Merrill, which shut down subprime subsidiary First Franklin Financial Corp. this week, reported a $9.8 billion fourth quarter loss as a result of an $11.5 billion writedown related to U.S. collateralized debt obligations and subprime residential mortgages aside from its U.S. bank-related investment securities portfolio. The massive loss led to the ouster of O'Neal in October. O'Neal's severance package was $162 million.

O'Neal, who said he still holds 2.8 million in shares in options of Merrill, pointed out that after he became CEO of Merrill in 2001, net income went from $1.7 billion in 2002 to $7.6 billion in 2006.

"Our stock price rose from $28 in October of 2002 to $97 in January of 2007," O'Neal testified. "Even with the losses sustained in the second half of last year and the broad-based selloff in financial service stocks over the last few months, Merrill Lynch closed yesterday at a price 60 percent higher than it was at its low point shortly after I took over."

He said he initiated a requirement that senior management hold at least 75 percent of the stock options that were awarded. He noted he received no bonus or severance pay for 2007 and said press reports of his exit package actually refer to deferred compensation he had previously earned from as far back as 2000 and earlier. Because he didn't earn cash compensation during his tenure, he received more upon retirement. This plan ensured his interests were aligned with shareholders.

Citigroup posted a $9.83 billion net loss in the fourth quarter mostly due to a $15.0 billion charge in subprime-related collateralized debt obligations -- prompting the company to privately seek $12.5 billion in outside capital and publicly offer $2 billion in stocks. Prince was ousted in November and his exit package was estimated at $39 million.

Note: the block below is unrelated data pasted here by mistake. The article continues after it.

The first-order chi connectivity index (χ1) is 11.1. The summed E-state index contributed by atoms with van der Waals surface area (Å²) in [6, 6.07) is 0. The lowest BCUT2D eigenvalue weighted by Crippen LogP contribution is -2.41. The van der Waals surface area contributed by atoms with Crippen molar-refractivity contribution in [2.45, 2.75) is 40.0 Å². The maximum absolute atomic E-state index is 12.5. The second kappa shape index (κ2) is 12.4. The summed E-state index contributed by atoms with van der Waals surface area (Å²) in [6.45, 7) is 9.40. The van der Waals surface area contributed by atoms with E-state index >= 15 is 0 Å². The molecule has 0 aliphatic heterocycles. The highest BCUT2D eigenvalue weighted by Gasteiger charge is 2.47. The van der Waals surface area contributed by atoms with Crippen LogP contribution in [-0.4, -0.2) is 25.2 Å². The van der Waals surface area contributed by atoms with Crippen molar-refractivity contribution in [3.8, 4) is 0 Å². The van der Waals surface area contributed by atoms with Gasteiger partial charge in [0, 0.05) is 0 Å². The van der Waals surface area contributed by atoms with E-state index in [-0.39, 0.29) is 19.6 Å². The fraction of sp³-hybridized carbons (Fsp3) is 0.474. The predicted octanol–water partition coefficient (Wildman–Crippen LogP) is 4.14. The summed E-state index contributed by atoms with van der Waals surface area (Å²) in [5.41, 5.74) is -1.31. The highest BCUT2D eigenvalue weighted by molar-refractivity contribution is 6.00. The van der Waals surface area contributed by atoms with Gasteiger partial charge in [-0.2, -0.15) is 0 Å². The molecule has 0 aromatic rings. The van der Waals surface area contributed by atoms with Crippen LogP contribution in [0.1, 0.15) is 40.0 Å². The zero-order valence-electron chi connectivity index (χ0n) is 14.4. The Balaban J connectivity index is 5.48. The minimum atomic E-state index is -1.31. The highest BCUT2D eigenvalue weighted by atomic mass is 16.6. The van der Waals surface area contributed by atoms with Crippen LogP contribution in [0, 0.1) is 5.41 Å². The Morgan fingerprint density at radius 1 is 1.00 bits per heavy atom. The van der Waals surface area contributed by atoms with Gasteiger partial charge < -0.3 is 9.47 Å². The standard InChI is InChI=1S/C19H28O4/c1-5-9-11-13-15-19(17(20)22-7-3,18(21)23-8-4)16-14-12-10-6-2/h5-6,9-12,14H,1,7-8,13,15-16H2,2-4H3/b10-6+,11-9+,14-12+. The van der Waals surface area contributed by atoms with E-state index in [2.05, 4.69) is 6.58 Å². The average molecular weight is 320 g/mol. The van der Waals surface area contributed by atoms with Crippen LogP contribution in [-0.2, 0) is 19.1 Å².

In his testimony, Prince -- who said he still owns about 1 million share -- noted that during the first half of 2007, Citigroup earned more than it had during any other 6-month period in its 200-year history.

"Citigroup executives are required to take and hold substantial portions of their annual compensation in the form of stock," he said, reading from prepared testimony. "Then, our stock ownership commitment requires those senior executives to retain, on a long-term basis, at least 75 percent of the stock awarded to them while employed by Citigroup."

Prince explained that the company used the wrong risk models to assess certain mortgage-backed securities.

"This happened on my watch," he concluded. "I immediately submitted my resignation."

Citigroup director Richard Parsons, who is the chairman of Time Warner, said Citigroup's senior executives are prohibited from selling stock during their tenure, though Merrill Director John Finnegan noted it would not be unusual for executives to sell shares as the company engaged in a share buyback.

Rep. Patrick McHenry (R.-N.C. ) highlighted John Paulson, a hedge fund investor who earned $3 billion to $4 billion betting against the mortgage industry. Paulson reportedly contributed $15 million to the Center for Responsible Lending in order to encourage them to advocate more restrictive lending policies -- hurting mortgage lenders, home ownership and the economy and helping his bets to pay off.

Mozilo called Paulson's actions "terrible."

"It's amazing. This is a hearing in search of bad guys," Rep. Darrell Issa (R.-Calif.) said. "I'm just trying to see, one more time, are there bad guys in front of me. And I'm not seeing it."

Sam Garcia worked in mortgage lending for twenty years prior to becoming publisher of MortgageDaily.com.

e-mail: [email protected]